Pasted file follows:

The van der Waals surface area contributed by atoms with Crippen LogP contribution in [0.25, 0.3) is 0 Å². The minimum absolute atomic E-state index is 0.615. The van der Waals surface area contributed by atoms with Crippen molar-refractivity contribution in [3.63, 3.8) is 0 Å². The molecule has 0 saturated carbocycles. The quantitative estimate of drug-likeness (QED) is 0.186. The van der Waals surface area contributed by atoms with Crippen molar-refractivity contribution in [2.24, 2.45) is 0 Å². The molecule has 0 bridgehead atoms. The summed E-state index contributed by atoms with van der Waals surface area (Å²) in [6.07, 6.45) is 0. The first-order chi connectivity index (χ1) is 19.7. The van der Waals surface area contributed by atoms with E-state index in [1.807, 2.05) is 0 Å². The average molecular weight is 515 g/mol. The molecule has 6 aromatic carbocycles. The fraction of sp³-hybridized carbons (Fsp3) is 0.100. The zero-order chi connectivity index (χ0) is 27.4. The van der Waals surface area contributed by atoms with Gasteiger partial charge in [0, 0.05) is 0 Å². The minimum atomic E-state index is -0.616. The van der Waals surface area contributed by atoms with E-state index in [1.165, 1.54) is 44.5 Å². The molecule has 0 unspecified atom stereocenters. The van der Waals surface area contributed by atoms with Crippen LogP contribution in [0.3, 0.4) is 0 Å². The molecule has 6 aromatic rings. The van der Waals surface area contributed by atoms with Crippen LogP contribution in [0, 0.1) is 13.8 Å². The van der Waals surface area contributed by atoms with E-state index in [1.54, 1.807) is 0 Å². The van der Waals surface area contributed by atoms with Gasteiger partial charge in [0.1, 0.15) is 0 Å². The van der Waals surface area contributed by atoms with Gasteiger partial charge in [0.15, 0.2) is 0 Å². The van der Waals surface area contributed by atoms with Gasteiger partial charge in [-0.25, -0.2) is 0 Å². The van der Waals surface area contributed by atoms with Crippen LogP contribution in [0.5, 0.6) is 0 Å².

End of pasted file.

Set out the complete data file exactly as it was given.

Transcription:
The van der Waals surface area contributed by atoms with Crippen LogP contribution in [0.25, 0.3) is 0 Å². The minimum absolute atomic E-state index is 0.615. The van der Waals surface area contributed by atoms with Crippen molar-refractivity contribution in [3.63, 3.8) is 0 Å². The molecule has 0 saturated carbocycles. The quantitative estimate of drug-likeness (QED) is 0.186. The van der Waals surface area contributed by atoms with Crippen molar-refractivity contribution in [2.24, 2.45) is 0 Å². The molecule has 0 bridgehead atoms. The summed E-state index contributed by atoms with van der Waals surface area (Å²) in [6.07, 6.45) is 0. The first-order chi connectivity index (χ1) is 19.7. The van der Waals surface area contributed by atoms with E-state index in [1.807, 2.05) is 0 Å². The average molecular weight is 515 g/mol. The molecule has 6 aromatic carbocycles. The fraction of sp³-hybridized carbons (Fsp3) is 0.100. The zero-order chi connectivity index (χ0) is 27.4. The van der Waals surface area contributed by atoms with Gasteiger partial charge in [0, 0.05) is 0 Å². The minimum atomic E-state index is -0.616. The van der Waals surface area contributed by atoms with E-state index in [1.165, 1.54) is 44.5 Å². The molecule has 0 unspecified atom stereocenters. The van der Waals surface area contributed by atoms with Crippen LogP contribution in [0.3, 0.4) is 0 Å². The molecule has 6 aromatic rings. The van der Waals surface area contributed by atoms with Crippen LogP contribution in [0, 0.1) is 13.8 Å². The van der Waals surface area contributed by atoms with E-state index in [1.54, 1.807) is 0 Å². The van der Waals surface area contributed by atoms with Gasteiger partial charge in [0.1, 0.15) is 0 Å². The van der Waals surface area contributed by atoms with Gasteiger partial charge in [0.15, 0.2) is 0 Å². The van der Waals surface area contributed by atoms with Gasteiger partial charge in [-0.25, -0.2) is 0 Å². The van der Waals surface area contributed by atoms with Crippen LogP contribution in [0.5, 0.6) is 0 Å².